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Breaking barriers in publishing demands a proactive attitude

Requiring Ph.D. candidates to publish to obtain a Ph.D. can provide much-needed improvements to academic systems in developing countries such as Vietnam, argues Quan-Hoang Vuong.

The ripples of globalization can be found in many forms, but little attention has been paid to the developing world’s embrace of international publishing standards. Vietnam, a fast-growing emerging economy in Southeast Asia with a population approaching 100 million, presents an exemplary case study of how the pursuit of publishing in certified international journals has become a duty for researchers as well as a gateway to more transparent science policymaking. Since 2017, the government has set a new requirement of at least two publications in international journals for all Ph.D. candidates and their supervisors, creating a kind of ‘publish or perish’ race toward the final qualification line. The new law has revitalized the local research landscape, particularly within the social sciences and humanities (SSH), motivating young researchers and empowering a rising number of female researchers.

Credit: Quan-Hoang Vuong

Upon closer examination, the stereotypical image of the academic ivory tower being ruled by old men is fading in Vietnam. The strength of young researchers is apparent for example when considering grant submissions to the National Foundation for Science and Technology (NAFOSTED)—the Vietnamese equivalent of the U.S. National Science Foundation. Young female and male applicants show their qualities as researchers in the strength of their research proposals, the skills they demonstrate and the evidence they provide for delivered research outcomes. NAFOSTED demands their grantees meet required research outcomes as proposed in their grant applications as a condition for the next disbursements of research funds. These accomplishments, typically in the form of one publication per year during the project life, stand in stark contrast to those of the State Council for Professorship Promotion (SCPP), a supposedly prestigious circle, consisting of mostly men in their 60s, tasked with reviewing academic credentials and granting the honorary professor title accordingly. Indeed, a significant number of academics in this committee do not meet the minimum publication requirements, which currently call for as few as two as ‘lifetime’ achievements.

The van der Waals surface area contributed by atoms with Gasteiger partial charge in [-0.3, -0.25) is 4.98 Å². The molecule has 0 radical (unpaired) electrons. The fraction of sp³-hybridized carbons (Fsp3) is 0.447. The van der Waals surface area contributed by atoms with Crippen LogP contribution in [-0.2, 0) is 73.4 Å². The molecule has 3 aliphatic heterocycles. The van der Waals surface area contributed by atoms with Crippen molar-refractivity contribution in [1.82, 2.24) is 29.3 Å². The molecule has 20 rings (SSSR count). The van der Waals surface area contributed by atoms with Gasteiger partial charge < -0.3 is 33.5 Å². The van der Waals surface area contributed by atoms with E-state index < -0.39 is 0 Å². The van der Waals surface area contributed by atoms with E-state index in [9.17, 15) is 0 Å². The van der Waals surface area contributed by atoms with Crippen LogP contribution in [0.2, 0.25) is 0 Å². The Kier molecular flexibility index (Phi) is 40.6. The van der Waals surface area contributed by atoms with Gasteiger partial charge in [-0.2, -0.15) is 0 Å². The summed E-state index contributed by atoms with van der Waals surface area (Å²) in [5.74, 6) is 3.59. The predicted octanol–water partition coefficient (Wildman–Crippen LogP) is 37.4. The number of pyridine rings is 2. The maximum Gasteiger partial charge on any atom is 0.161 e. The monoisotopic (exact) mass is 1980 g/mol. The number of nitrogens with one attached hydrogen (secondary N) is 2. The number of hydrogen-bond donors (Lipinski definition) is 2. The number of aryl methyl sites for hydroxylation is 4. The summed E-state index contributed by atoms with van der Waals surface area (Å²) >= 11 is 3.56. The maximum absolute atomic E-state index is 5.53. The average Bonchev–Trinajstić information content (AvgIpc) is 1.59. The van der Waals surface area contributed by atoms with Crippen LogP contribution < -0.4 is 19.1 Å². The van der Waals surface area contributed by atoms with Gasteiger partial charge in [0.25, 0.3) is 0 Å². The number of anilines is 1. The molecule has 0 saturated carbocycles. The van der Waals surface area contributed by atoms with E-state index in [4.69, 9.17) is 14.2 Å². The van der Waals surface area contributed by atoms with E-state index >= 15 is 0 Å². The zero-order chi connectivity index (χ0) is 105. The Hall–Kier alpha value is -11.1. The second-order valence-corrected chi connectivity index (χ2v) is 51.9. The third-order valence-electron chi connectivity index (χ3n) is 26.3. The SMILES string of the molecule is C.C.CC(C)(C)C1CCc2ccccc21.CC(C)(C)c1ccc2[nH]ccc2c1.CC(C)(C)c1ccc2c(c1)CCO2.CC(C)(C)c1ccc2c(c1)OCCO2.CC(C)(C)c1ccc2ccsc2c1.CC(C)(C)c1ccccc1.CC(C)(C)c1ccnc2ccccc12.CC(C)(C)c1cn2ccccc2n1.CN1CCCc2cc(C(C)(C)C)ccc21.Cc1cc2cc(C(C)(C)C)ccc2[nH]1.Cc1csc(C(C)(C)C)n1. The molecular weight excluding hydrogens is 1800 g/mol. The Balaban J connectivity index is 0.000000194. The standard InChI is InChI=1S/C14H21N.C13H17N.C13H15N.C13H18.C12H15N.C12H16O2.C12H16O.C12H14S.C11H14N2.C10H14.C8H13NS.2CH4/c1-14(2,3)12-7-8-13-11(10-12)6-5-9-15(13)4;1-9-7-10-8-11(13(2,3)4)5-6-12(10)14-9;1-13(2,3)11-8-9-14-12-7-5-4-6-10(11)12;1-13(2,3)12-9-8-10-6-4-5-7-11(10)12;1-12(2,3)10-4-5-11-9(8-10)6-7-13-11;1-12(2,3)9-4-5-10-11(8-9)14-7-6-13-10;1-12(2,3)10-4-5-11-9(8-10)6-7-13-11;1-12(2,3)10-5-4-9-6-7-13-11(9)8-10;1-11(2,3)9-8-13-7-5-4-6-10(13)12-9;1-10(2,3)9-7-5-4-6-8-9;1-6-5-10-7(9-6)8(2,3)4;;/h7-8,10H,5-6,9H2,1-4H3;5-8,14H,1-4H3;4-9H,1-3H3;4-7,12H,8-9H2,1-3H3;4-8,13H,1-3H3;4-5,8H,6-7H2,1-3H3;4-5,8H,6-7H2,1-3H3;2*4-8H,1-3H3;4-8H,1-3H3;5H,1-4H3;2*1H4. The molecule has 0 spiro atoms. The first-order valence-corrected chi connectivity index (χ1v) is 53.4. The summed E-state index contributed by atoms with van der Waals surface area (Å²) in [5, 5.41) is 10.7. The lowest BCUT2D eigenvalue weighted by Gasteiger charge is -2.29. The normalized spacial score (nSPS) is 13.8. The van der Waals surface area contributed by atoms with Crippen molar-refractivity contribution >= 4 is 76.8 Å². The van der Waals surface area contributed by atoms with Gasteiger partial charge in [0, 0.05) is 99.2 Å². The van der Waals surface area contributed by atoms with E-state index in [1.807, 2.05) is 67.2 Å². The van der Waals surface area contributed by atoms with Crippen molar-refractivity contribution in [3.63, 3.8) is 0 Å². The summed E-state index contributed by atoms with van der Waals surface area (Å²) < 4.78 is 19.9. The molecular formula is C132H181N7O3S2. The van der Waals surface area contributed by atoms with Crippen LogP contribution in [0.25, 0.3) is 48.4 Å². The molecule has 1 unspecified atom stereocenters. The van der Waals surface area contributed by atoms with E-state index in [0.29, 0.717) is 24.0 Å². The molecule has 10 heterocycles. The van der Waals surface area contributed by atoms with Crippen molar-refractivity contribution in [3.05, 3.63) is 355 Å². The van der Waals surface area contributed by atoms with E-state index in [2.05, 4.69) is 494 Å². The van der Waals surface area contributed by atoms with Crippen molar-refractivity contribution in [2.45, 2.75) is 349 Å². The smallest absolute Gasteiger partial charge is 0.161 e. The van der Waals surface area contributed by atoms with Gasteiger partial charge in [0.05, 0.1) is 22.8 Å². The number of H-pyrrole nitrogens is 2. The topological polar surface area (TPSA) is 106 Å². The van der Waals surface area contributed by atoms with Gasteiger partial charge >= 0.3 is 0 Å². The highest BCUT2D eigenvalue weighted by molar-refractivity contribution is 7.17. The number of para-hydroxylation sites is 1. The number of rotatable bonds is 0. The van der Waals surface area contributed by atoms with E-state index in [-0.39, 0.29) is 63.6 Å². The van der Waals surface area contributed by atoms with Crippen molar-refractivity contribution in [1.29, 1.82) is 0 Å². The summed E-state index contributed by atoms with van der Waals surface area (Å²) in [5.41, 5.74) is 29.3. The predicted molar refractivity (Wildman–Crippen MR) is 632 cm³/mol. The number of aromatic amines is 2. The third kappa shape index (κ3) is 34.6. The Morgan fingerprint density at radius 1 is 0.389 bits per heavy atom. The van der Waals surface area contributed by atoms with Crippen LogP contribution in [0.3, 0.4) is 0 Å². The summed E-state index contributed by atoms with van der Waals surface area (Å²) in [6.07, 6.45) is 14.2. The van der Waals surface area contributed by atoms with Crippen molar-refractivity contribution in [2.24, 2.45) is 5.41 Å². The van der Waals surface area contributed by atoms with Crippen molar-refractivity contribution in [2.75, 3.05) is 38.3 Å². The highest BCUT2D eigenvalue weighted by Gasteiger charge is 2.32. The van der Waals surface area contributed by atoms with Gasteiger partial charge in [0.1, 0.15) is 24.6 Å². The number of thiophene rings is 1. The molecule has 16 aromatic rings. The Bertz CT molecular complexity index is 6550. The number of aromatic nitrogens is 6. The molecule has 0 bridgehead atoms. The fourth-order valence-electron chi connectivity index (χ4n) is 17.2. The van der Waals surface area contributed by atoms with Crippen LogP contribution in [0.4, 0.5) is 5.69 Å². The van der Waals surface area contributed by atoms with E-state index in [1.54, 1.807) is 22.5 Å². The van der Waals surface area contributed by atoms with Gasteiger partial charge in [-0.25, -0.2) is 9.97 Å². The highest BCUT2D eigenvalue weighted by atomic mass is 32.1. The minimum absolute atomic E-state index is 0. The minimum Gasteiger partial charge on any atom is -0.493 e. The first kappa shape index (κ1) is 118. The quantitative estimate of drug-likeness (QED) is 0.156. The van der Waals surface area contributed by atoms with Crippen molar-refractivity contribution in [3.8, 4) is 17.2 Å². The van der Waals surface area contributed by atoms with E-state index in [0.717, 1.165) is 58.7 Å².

This example, though not representative of the whole SSH research population in Vietnam, highlights the will and grit of the younger generation to engage in serious scientific activity. As academia is about sharing knowledge, questioning assumptions and being constantly challenged, to publish is an act of responsibility and duty for every researcher. Freshly-minted Ph.D. graduates in particular need to be exposed to the long-awaited and harsh peer review battles, to have their quality of thinking and writing repeatedly questioned and revised; for it to be otherwise means to surrender unconditionally and unscientifically. What can better prepare young researchers for the long academic journey ahead but the process of publishing, of letting themselves face their own shortcomings and addressing them head-on?